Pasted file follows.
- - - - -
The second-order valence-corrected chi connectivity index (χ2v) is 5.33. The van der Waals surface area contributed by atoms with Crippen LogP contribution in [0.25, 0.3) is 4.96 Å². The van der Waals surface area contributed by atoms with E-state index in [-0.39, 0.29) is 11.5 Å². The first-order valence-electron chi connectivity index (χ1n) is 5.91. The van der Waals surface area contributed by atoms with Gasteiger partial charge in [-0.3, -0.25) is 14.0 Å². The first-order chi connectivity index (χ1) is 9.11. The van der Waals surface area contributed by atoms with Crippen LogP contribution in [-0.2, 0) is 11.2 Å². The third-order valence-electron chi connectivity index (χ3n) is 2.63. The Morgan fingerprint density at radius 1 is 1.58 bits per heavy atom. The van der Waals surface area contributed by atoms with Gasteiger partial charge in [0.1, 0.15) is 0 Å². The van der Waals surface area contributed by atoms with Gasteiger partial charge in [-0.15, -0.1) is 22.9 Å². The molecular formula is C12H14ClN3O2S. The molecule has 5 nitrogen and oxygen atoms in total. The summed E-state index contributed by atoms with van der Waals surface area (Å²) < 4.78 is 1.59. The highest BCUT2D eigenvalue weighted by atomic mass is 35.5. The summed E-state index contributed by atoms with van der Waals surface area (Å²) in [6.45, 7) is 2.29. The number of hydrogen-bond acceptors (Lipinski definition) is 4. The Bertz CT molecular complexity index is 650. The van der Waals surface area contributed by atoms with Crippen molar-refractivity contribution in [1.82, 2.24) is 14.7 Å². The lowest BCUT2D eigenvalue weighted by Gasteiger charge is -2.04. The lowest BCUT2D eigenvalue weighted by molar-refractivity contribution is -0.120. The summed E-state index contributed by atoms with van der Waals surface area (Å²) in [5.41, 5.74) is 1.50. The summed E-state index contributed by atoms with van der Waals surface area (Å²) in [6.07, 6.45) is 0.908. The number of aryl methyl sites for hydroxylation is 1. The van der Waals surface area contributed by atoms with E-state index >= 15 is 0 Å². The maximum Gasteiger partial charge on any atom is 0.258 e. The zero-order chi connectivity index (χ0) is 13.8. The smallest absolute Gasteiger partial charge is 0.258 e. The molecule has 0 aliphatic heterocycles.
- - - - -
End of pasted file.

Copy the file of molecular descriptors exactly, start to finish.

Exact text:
The second-order valence-corrected chi connectivity index (χ2v) is 5.33. The van der Waals surface area contributed by atoms with Crippen LogP contribution in [0.25, 0.3) is 4.96 Å². The van der Waals surface area contributed by atoms with E-state index in [-0.39, 0.29) is 11.5 Å². The first-order valence-electron chi connectivity index (χ1n) is 5.91. The van der Waals surface area contributed by atoms with Gasteiger partial charge in [-0.3, -0.25) is 14.0 Å². The first-order chi connectivity index (χ1) is 9.11. The van der Waals surface area contributed by atoms with Crippen LogP contribution in [-0.2, 0) is 11.2 Å². The third-order valence-electron chi connectivity index (χ3n) is 2.63. The Morgan fingerprint density at radius 1 is 1.58 bits per heavy atom. The van der Waals surface area contributed by atoms with Gasteiger partial charge in [0.1, 0.15) is 0 Å². The van der Waals surface area contributed by atoms with Gasteiger partial charge in [-0.15, -0.1) is 22.9 Å². The molecular formula is C12H14ClN3O2S. The molecule has 5 nitrogen and oxygen atoms in total. The summed E-state index contributed by atoms with van der Waals surface area (Å²) < 4.78 is 1.59. The highest BCUT2D eigenvalue weighted by atomic mass is 35.5. The summed E-state index contributed by atoms with van der Waals surface area (Å²) in [6.45, 7) is 2.29. The number of hydrogen-bond acceptors (Lipinski definition) is 4. The Bertz CT molecular complexity index is 650. The van der Waals surface area contributed by atoms with Crippen molar-refractivity contribution in [1.82, 2.24) is 14.7 Å². The lowest BCUT2D eigenvalue weighted by Gasteiger charge is -2.04. The lowest BCUT2D eigenvalue weighted by molar-refractivity contribution is -0.120. The summed E-state index contributed by atoms with van der Waals surface area (Å²) in [5.41, 5.74) is 1.50. The summed E-state index contributed by atoms with van der Waals surface area (Å²) in [6.07, 6.45) is 0.908. The number of aryl methyl sites for hydroxylation is 1. The van der Waals surface area contributed by atoms with E-state index >= 15 is 0 Å². The maximum Gasteiger partial charge on any atom is 0.258 e. The zero-order chi connectivity index (χ0) is 13.8. The smallest absolute Gasteiger partial charge is 0.258 e. The molecule has 0 aliphatic heterocycles.